1) It's often harder to improve a law than to do it right the first time.
2) Once a law is passed, the challenge isn't over.
3) Multiple authorities lead to more and healthier charter schools.
4) Unions are not the only impediment.
5) Leaving anything to be "negotiated in charter" gives the sponsoring agency carte blanche and the charter school little legal autonomy.

On page 10 of the report (within the second data table), the findings concerning Rhode Island are detailed. It notes that the Rhode Island law was passed in 1995 and now there are a total of 8 schools. RI is ranked 36th as far as strength and likelihood of charter school success, getting a grade of "D" (weak).

Further, the CER released a supplementary report entitled "Strong Charter School Laws Produce Better Results: A Special Report" which further analyzes the findings of the study. Within this report are the following findings:

- The number of charter schools operating in the US grew by 10%, from 2687 to 2996 from 2003 to 2004.
- Since 1992, 9% of charter schools opened have been shut down. Most closed as a result of not meeting rigorous performance contracts, funding inequities and poor management or programs. Other causes ranged from political or organized labor opposition to zoning impediments.
- Charter schools are serving disproportionately high numbers of low-income, at risk and minority students.
- Charter schools use a wider varitey of innovative curricular, are smaller, give more instructional time, attract more students than they can serve and still receive fewer dollars than non-charter public schools.
- Data on enrollment shows that the nation's charters now serve approximately 750,000 students in 37 states and the District of Columbia.

It appears as if, when charter schools have failed, CER contends it is because they had been almost set up to fail. Perhaps the most important fact to take out of these reports is that the "presence of charter schools has also stimulated improved performance in neighboring non-charter public schools." Yes, it appears as if competition breeds excellence.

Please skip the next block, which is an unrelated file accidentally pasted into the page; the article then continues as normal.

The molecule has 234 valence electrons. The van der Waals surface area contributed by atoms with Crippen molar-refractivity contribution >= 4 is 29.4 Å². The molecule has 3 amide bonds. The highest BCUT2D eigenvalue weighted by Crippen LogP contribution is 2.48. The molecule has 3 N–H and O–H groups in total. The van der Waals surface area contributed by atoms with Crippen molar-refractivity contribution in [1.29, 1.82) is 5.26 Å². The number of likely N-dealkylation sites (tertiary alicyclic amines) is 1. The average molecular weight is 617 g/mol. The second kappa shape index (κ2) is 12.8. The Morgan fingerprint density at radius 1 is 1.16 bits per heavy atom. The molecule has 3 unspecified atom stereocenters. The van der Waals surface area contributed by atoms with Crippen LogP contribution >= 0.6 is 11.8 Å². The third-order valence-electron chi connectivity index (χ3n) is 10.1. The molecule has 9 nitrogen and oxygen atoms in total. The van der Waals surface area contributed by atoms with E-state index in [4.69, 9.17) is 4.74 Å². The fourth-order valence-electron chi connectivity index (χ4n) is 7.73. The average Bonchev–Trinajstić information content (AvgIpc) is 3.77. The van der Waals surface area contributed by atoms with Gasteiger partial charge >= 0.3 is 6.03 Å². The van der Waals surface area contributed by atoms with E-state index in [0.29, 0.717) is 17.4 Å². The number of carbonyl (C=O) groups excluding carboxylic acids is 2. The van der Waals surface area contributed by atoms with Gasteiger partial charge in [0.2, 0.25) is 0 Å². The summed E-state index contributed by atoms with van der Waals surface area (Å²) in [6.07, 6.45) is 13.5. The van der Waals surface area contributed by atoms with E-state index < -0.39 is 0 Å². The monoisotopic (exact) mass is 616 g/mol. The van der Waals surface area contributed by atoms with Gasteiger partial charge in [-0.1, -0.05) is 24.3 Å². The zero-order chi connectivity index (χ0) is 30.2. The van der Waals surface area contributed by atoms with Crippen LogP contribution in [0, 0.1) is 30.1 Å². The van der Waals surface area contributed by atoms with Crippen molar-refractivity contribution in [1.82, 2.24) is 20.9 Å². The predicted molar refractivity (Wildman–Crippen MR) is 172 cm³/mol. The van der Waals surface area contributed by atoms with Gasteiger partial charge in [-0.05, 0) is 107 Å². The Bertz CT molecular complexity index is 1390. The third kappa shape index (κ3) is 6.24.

So, what should Rhode Island parents do? Support the Governor in his bid for more charter schools. Most of us should know by now that the teachers in Rhode Island have some of the best salaries and benefits in the nation. For them to rail against charter schools is self-serving. Unions were founded, and succeeded, in that they sought to protect the average worker from the tyranny of management/ownership and monoplies within industry. It is ironic that organizations such as the NEA, a union, are aggressively protectionist when it comes to maintaining their own monopoly in the "industry" of educating our children. They have become that which they so effectively fought against. Could it be that they believe that as long as it is a union holding monopoly power, that it is a sort of benevolent monopoly, and all is ok? Could they be putting their financial well-being, political power and self-serving interests over the best interests of the children, as they charge private, "capitalistic," charter schools would do? Isn't it time to try something new?